Characteristics of scientific Web publications: Preliminary data gathering and analysis

Authors

  • Erik Thorlund Jepsen,

    Corresponding author
    1. Royal School of Library and Information Science
    • Department of Information Studies, Royal School of Library and Information Science, Birketinget 6, DK-2300 Copenhagen S, Denmark
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  • Piet Seiden,

    Corresponding author
    1. Royal School of Library and Information Science
    • Department of Information Studies, Royal School of Library and Information Science, Birketinget 6, DK-2300 Copenhagen S, Denmark
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  • Peter Ingwersen,

    Corresponding author
    1. Royal School of Library and Information Science
    • Department of Information Studies, Royal School of Library and Information Science, Birketinget 6, DK-2300 Copenhagen S, Denmark
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  • Lennart Björneborn,

    Corresponding author
    1. Royal School of Library and Information Science
    • Department of Information Studies, Royal School of Library and Information Science, Birketinget 6, DK-2300 Copenhagen S, Denmark
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  • Pia Borlund

    Corresponding author
    1. Royal School of Library and Information Science
    • Department of Information Studies, Royal School of Library and Information Science, Sohngaardsholmsvej 2, DK-9000 Aalborg, Denmark
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Abstract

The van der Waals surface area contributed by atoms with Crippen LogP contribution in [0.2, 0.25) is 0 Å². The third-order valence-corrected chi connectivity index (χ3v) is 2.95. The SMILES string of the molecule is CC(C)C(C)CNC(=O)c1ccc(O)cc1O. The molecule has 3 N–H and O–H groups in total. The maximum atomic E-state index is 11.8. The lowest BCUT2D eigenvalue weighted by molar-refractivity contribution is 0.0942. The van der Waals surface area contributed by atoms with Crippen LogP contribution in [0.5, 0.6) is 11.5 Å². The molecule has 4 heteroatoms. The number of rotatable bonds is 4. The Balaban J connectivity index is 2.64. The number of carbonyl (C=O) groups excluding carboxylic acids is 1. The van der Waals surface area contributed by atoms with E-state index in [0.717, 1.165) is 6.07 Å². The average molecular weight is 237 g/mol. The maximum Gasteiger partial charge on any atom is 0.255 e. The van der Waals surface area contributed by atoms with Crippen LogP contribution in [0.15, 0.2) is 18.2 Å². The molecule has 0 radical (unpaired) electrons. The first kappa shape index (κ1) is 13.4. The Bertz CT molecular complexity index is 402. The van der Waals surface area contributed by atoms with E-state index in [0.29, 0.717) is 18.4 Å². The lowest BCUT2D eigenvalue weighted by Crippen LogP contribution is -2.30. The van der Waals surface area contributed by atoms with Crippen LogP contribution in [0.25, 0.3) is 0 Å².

Because of the increasing presence of scientific publications on the Web, combined with the existing difficulties in easily verifying and retrieving these publications, research on techniques and methods for retrieval of scientific Web publications is called for. In this article, we report on the initial steps taken toward the construction of a test collection of scientific Web publications within the subject domain of plant biology. The steps reported are those of data gathering and data analysis aiming at identifying characteristics of scientific Web publications. The data used in this article were generated based on specifically selected domain topics that are searched for in three publicly accessible search engines (Google, AllTheWeb, and AltaVista). A sample of the retrieved hits was analyzed with regard to how various publication attributes correlated with the scientific quality of the content and whether this information could be employed to harvest, filter, and rank Web publications. The attributes analyzed were inlinks, outlinks, bibliographic references, file format, language, search engine overlap, structural position (according to site structure), and the occurrence of various types of metadata. As could be expected, the ranked output differs between the three search engines. Apparently, this is caused by differences in ranking algorithms rather than the databases themselves. In fact, because scientific Web content in this subject domain receives few inlinks, both AltaVista and AllTheWeb retrieved a higher degree of accessible scientific content than Google. Because of the search engine cutoffs of accessible URLs, the feasibility of using search engine output for Web content analysis is also discussed.

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